Mr. Steve Farmer, Vice Provost for Enrollment and Undergraduate Admissions, oversees the undergraduate admissions process. He works closely with the Advisory Committee on Undergraduate Admissions and the Subcommittee on Special Talent.
Mr. Bubba Cunningham, Director of Athletics, explained that he is accountable to the NCAA, the ACC, the Board of Governors, the Board of Trustees, and the Chancellor. He works closely with the Faculty Athletics Committee and the Faculty Athletics Representative. He is responsible for supervising coaches.
Prof. Lissa Broome (Law), Faculty Athletics Representative, said she is an appointee of the chancellor. She serves as an ex officio member of the Faculty Athletics Committee. She advises the chancellor and the athletic director on intercollegiate athletics.
Prof. Boxill said that in the past, the admissions process for student-athletes has been a topic of concern. She said four recommendations in the Rawlings Report center on admission. She asked Steve Farmer to talk about those recommendations and what procedures are currently in place.
Mr. Farmer invited the faculty to contact him with their questions about admissions. He explained that recommendation #8 of the Rawlings Report proposes that the university ensure that the admissions process is the same for student-athletes as it is for other applicants with special talents. He said that there is no difference in process for special talent admissions for athletes, musicians, or dramatic arts students (the three categories now in use). The Subcommittee on Special Talent relies on faculty and staff to determine which students are evaluated through the special talents process.
Recommendation #8 also proposes that the office responsible for admitting other undergraduates with special talents has final decision making authority over student-athlete admissions. Mr. Farmer said that the Office of Undergraduate Admissions has final authority for all admissions, including special talent admissions, which means that he is responsible for the admission of student-athletes. The third part of the recommendation states that “all communications regarding prospective student/athletes between the athletics department staff and the admissions office are routed through the athletics director or his/her designee(s).”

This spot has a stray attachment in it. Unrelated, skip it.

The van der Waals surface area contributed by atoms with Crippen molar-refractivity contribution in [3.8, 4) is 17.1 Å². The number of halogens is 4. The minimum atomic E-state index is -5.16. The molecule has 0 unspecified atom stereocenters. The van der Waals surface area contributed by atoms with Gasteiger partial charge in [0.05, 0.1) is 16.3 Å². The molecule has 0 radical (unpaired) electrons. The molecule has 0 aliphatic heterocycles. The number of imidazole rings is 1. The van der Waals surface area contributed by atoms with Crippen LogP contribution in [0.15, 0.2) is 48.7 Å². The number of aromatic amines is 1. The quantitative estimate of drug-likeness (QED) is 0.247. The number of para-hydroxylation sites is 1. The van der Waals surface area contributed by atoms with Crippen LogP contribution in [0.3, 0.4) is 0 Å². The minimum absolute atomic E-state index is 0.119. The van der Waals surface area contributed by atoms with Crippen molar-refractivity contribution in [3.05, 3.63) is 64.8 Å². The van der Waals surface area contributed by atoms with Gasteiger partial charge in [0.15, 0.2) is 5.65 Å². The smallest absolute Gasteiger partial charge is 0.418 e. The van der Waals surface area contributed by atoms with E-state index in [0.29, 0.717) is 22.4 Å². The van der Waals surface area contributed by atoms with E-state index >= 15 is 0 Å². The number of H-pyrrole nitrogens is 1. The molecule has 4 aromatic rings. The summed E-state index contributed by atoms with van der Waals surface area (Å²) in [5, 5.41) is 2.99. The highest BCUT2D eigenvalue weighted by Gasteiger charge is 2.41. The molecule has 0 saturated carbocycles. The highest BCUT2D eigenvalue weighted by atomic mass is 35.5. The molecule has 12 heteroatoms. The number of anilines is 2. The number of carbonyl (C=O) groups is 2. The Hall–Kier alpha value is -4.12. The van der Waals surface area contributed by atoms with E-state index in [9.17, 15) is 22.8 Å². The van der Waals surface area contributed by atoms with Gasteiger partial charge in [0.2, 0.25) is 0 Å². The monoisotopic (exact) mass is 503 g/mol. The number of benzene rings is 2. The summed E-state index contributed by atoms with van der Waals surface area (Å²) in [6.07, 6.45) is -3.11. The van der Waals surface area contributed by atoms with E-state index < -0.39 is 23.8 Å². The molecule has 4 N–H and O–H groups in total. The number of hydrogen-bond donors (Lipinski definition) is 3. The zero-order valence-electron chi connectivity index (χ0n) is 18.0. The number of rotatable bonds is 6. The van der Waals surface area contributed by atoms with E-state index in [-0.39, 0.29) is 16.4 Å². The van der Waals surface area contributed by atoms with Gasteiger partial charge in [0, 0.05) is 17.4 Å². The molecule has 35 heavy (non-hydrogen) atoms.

Mr. Farmer said that the coaches can call him or the deputy director of admissions to ask about candidates. He said that either way is reasonable. He said that the advantage of a coach calling him directly to ask about a prospective student is that he can advise coaches early about the prospects that a particular recruit might be able to earn admission. He said he wouldn’t mind changing the way they do this currently.
Prof. Steve Bachenheimer (Microbiology and Immunology) asked if the Office of Undergraduate Admissions is still in the process of developing predictors for academic success for special admits.
Mr. Farmer said the indicators are a method of trying to address who will be academically successful. He said that students with similar credentials may not achieve at the same level. He said that last February, his office moved toward a framework for determining relative risk. They used data from 900 student records to try to predict first year GPA. He said that the goal is to draw down the number of students who perform poorly in their first year.
Prof. Jay Smith (History) asked if Mr. Farmer could elaborate on how he advises coaches when it seems unlikely that a recruit will be admitted.
Mr. Farmer said he examines the whole of a student’s situation, not one particular area. He said that he believes risk is a spectrum. He said that his office meets with athletes who are at risk.
Prof. Greg Copenhaver (Biology) asked how many of the special admit cases are student-athletes.
Mr. Farmer explained that about 160 special talent admits are student-athletes. Those admits are selected from a pool of about 400-450 prospects. Many student-athletes are turned away after a preliminary evaluation. He said that music and drama special admits are usually selected from a pool of 40 or 45. In 2012, about 32 of those prospects were enrolled.